I got a little rechargeable portable speaker for our runs. I played music through the iPhone speaker on the run on Thursday. A good idea but it got muffled, being stuffed in a Camelbak side pocket. This little speaker I can put in an upper pocket. Good times. Let me get to the point here. Resources for running music.
RunnersWorld, the magazine, has a Spotify account and a few running playlists. Check it out.
Jog.fm has a neat gadget on their home page. I think it’ll work well but I have to experiment to find my pace. You can enter in how long it takes you to run a mile and it’ll suggest a list of songs based on BPM (beats per minute). That way you can run to the beat, in theory, to some of your favorite tunes. I tried to be clever and enter a slightly quicker pace than I’ve been managing on our RCoTD runs but apparently my stride is short and more frequent than expected. I’ll get it, though.
I can’t recommend their iPhone app just yet. In theory it plays tunes from your iTunes collection. The reviews aren’t great. I’m sure they’ll hit the nail on the head soon, though. Maybe they’ll play music from Spotify in a future update?
Either way the Underground Athlete Run Club of the Damned just got a little more awesome. You’re welcome.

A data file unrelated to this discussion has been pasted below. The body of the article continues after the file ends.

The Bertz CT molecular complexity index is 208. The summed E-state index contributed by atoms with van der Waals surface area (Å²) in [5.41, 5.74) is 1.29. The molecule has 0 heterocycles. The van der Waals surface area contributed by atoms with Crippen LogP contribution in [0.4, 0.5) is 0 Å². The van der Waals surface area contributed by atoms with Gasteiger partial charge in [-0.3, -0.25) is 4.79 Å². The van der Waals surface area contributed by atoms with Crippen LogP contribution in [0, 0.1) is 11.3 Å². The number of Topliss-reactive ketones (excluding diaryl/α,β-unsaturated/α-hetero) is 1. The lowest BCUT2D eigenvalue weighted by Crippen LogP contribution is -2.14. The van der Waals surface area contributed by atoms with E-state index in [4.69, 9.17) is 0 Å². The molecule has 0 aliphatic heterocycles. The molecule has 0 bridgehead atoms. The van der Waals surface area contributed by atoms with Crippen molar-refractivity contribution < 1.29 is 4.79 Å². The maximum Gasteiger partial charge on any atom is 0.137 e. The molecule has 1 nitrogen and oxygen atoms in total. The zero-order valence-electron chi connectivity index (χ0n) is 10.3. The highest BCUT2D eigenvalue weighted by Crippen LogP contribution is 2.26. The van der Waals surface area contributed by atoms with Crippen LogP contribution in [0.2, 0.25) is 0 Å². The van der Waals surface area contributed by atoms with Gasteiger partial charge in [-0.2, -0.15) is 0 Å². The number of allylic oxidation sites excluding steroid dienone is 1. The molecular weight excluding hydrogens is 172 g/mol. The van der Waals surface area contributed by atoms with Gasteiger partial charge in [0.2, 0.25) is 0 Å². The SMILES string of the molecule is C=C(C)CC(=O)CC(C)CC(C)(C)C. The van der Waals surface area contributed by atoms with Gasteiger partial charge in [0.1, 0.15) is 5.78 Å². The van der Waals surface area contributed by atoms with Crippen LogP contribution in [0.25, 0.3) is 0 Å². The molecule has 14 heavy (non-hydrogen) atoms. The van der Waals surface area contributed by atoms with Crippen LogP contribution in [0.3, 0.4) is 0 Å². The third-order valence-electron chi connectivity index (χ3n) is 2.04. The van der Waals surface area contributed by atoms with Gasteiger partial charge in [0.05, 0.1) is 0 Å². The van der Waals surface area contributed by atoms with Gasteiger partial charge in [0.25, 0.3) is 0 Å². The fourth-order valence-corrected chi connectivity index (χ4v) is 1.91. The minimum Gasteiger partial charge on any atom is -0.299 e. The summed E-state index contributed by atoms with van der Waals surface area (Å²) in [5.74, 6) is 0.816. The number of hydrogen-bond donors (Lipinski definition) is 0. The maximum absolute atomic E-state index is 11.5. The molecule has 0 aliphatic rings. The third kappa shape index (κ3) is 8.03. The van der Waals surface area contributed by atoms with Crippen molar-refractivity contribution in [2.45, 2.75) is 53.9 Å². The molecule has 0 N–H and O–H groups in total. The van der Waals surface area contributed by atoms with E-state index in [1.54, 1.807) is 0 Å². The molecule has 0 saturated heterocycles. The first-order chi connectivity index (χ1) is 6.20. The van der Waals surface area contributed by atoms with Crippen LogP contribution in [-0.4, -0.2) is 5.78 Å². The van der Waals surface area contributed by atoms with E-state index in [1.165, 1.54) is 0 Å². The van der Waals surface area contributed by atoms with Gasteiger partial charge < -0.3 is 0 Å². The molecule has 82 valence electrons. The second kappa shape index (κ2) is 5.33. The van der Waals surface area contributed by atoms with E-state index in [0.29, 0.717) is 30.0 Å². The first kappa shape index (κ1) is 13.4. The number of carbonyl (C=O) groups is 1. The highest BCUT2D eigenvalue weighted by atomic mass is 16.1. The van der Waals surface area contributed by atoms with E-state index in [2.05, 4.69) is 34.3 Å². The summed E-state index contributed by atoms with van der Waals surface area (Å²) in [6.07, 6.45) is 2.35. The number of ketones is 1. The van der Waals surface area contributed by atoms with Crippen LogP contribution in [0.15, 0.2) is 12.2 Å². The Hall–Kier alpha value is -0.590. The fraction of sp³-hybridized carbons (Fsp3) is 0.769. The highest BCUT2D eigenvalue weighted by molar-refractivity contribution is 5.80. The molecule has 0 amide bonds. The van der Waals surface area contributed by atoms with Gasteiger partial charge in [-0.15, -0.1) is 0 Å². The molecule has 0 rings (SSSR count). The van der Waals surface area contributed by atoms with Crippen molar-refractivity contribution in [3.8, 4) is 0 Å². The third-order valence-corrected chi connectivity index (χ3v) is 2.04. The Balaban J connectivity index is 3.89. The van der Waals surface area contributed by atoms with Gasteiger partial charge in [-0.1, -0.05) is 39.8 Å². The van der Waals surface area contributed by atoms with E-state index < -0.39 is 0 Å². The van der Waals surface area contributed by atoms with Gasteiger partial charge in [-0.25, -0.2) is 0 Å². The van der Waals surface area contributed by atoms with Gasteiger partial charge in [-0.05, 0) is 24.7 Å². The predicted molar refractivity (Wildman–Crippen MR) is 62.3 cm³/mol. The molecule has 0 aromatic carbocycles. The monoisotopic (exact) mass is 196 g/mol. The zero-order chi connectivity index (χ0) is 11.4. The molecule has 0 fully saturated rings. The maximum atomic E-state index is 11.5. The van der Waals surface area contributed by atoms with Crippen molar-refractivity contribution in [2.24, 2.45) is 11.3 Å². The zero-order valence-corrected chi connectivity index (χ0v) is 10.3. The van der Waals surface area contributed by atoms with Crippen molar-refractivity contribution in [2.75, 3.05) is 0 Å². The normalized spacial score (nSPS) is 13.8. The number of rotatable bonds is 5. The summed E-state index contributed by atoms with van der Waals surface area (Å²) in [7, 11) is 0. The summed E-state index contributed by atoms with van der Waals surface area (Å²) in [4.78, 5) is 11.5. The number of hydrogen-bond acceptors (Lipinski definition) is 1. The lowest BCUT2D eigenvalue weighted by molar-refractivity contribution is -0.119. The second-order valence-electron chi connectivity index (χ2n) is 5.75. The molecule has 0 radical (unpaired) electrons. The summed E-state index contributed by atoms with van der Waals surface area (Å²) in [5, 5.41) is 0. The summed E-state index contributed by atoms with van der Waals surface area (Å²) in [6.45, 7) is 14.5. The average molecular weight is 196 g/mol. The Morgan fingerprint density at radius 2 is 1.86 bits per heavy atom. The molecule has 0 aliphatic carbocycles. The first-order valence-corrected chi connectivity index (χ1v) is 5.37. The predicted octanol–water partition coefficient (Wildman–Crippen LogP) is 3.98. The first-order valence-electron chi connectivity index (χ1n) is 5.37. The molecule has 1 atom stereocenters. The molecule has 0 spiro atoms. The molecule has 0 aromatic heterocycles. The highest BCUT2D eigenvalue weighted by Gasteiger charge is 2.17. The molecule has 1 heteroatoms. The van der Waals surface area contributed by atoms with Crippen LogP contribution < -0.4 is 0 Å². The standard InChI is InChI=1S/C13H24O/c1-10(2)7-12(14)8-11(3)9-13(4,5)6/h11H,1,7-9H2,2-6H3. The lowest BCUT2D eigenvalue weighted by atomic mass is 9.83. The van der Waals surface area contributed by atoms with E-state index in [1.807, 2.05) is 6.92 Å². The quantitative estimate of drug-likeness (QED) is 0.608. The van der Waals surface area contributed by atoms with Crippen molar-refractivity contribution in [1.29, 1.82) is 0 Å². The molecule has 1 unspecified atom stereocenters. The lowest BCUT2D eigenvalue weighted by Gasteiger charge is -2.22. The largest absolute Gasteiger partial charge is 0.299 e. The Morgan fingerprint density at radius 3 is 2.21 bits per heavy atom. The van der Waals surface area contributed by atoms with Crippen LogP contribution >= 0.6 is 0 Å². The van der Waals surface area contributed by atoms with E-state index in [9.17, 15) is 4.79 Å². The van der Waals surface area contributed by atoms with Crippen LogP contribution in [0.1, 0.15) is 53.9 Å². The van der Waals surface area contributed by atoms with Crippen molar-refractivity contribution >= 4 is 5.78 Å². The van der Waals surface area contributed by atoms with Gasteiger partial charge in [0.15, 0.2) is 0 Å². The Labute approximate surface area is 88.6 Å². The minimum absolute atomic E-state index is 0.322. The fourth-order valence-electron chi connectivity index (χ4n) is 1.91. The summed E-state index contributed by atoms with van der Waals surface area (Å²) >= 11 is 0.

Jennell led one at Underground Athlete this past Saturday. It was great. Personal without being invasive. Inspiring and eye opening.
I tend to be a visual thinker so the vision board (below) is a good exercise for me. Some people are talkers and that’s how they work through their thoughts. That’s powerful in its own right but there’s something about writing things down or documenting them somehow that makes it — real.
Abracadabra -> I create as I speak.
Because I apparently have no shame I’m going to share my stuff with you. Well, that’s not true. I have plenty of shame and I’m always nervous about over-sharing but you know what? Then we die. And I seriously doubt that any of you, on your deathbeds surrounded by loved ones will reflect back on your entire life, bracing for your moment of completing your life/mission/work on this Earth and speak your last in a soft breathless voice, “Gary Young was a loser.”
So F it. Let’s get to it. Take a look at the image below that I scanned.
I’ll give you one guess what my “Other” is.
Here’s what I learned from this exercise. My life is mediocre. Nothing is off the charts wonderful, in my opinion. I guess this is good news, though. I’m doing fine. I’ve got an excellent, stable, solid base from which to make goals or explode into awesomeness.